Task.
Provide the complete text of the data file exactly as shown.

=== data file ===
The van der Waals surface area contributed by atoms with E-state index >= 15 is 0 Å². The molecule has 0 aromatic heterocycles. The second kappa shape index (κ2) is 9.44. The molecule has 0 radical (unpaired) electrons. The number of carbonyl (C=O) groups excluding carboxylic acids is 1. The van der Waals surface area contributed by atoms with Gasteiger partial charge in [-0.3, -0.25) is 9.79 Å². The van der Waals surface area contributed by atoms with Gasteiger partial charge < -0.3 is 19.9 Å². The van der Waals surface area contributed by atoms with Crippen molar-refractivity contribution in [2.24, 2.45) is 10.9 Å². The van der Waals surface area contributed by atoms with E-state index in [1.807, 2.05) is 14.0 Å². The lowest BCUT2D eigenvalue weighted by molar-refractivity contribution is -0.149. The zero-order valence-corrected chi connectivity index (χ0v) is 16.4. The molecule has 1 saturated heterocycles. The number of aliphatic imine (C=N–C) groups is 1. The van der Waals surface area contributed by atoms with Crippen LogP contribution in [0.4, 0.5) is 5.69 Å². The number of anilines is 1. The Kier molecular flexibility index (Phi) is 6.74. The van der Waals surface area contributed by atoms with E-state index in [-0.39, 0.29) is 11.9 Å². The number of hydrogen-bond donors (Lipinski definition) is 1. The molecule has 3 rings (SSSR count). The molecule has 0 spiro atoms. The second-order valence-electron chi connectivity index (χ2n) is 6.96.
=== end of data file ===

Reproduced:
The van der Waals surface area contributed by atoms with E-state index >= 15 is 0 Å². The molecule has 0 aromatic heterocycles. The second kappa shape index (κ2) is 9.44. The molecule has 0 radical (unpaired) electrons. The number of carbonyl (C=O) groups excluding carboxylic acids is 1. The van der Waals surface area contributed by atoms with Gasteiger partial charge in [-0.3, -0.25) is 9.79 Å². The van der Waals surface area contributed by atoms with Gasteiger partial charge < -0.3 is 19.9 Å². The van der Waals surface area contributed by atoms with Crippen molar-refractivity contribution in [2.24, 2.45) is 10.9 Å². The van der Waals surface area contributed by atoms with E-state index in [1.807, 2.05) is 14.0 Å². The lowest BCUT2D eigenvalue weighted by molar-refractivity contribution is -0.149. The zero-order valence-corrected chi connectivity index (χ0v) is 16.4. The molecule has 1 saturated heterocycles. The number of aliphatic imine (C=N–C) groups is 1. The van der Waals surface area contributed by atoms with Crippen LogP contribution in [0.4, 0.5) is 5.69 Å². The number of anilines is 1. The Kier molecular flexibility index (Phi) is 6.74. The van der Waals surface area contributed by atoms with E-state index in [-0.39, 0.29) is 11.9 Å². The number of hydrogen-bond donors (Lipinski definition) is 1. The molecule has 3 rings (SSSR count). The molecule has 0 spiro atoms. The second-order valence-electron chi connectivity index (χ2n) is 6.96.